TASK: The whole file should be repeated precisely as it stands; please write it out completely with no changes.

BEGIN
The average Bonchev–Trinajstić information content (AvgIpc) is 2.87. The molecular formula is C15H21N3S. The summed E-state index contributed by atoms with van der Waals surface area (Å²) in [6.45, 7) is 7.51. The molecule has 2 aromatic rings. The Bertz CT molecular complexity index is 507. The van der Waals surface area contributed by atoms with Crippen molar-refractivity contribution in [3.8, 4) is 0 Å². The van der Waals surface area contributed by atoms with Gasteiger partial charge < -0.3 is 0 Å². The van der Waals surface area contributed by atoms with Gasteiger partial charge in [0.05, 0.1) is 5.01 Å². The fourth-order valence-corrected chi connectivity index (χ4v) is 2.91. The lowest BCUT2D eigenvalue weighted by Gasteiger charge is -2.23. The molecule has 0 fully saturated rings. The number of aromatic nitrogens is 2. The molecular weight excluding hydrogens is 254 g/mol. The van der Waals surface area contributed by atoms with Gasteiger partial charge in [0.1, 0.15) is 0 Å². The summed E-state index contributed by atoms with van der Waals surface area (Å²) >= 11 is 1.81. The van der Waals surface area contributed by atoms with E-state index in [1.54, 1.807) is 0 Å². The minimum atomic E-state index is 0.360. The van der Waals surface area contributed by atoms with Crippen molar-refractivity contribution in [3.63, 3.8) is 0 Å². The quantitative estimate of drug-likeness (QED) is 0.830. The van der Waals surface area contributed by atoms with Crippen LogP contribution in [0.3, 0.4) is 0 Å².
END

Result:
The average Bonchev–Trinajstić information content (AvgIpc) is 2.87. The molecular formula is C15H21N3S. The summed E-state index contributed by atoms with van der Waals surface area (Å²) in [6.45, 7) is 7.51. The molecule has 2 aromatic rings. The Bertz CT molecular complexity index is 507. The van der Waals surface area contributed by atoms with Crippen molar-refractivity contribution in [3.8, 4) is 0 Å². The van der Waals surface area contributed by atoms with Gasteiger partial charge < -0.3 is 0 Å². The van der Waals surface area contributed by atoms with Gasteiger partial charge in [0.05, 0.1) is 5.01 Å². The fourth-order valence-corrected chi connectivity index (χ4v) is 2.91. The lowest BCUT2D eigenvalue weighted by Gasteiger charge is -2.23. The molecule has 0 fully saturated rings. The number of aromatic nitrogens is 2. The molecular weight excluding hydrogens is 254 g/mol. The van der Waals surface area contributed by atoms with Gasteiger partial charge in [0.1, 0.15) is 0 Å². The summed E-state index contributed by atoms with van der Waals surface area (Å²) >= 11 is 1.81. The van der Waals surface area contributed by atoms with E-state index in [1.54, 1.807) is 0 Å². The minimum atomic E-state index is 0.360. The van der Waals surface area contributed by atoms with Crippen molar-refractivity contribution in [3.63, 3.8) is 0 Å². The quantitative estimate of drug-likeness (QED) is 0.830. The van der Waals surface area contributed by atoms with Crippen LogP contribution in [0.3, 0.4) is 0 Å².